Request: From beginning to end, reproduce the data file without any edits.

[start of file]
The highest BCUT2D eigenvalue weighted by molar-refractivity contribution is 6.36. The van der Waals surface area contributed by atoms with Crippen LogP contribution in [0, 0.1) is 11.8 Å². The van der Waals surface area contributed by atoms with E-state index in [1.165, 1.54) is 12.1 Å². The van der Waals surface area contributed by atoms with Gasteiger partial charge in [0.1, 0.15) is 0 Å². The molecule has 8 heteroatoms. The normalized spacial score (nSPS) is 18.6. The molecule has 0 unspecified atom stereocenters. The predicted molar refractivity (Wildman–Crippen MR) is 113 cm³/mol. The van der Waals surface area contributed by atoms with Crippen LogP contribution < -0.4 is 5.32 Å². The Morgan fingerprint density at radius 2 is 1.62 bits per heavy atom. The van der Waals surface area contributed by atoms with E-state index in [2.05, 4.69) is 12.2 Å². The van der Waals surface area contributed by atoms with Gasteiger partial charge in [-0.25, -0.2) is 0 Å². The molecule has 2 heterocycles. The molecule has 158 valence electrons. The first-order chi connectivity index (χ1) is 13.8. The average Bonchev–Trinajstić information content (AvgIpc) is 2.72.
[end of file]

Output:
The highest BCUT2D eigenvalue weighted by molar-refractivity contribution is 6.36. The van der Waals surface area contributed by atoms with Crippen LogP contribution in [0, 0.1) is 11.8 Å². The van der Waals surface area contributed by atoms with E-state index in [1.165, 1.54) is 12.1 Å². The van der Waals surface area contributed by atoms with Gasteiger partial charge in [0.1, 0.15) is 0 Å². The molecule has 8 heteroatoms. The normalized spacial score (nSPS) is 18.6. The molecule has 0 unspecified atom stereocenters. The predicted molar refractivity (Wildman–Crippen MR) is 113 cm³/mol. The van der Waals surface area contributed by atoms with Crippen LogP contribution < -0.4 is 5.32 Å². The Morgan fingerprint density at radius 2 is 1.62 bits per heavy atom. The van der Waals surface area contributed by atoms with E-state index in [2.05, 4.69) is 12.2 Å². The van der Waals surface area contributed by atoms with Gasteiger partial charge in [-0.25, -0.2) is 0 Å². The molecule has 2 heterocycles. The molecule has 158 valence electrons. The first-order chi connectivity index (χ1) is 13.8. The average Bonchev–Trinajstić information content (AvgIpc) is 2.72.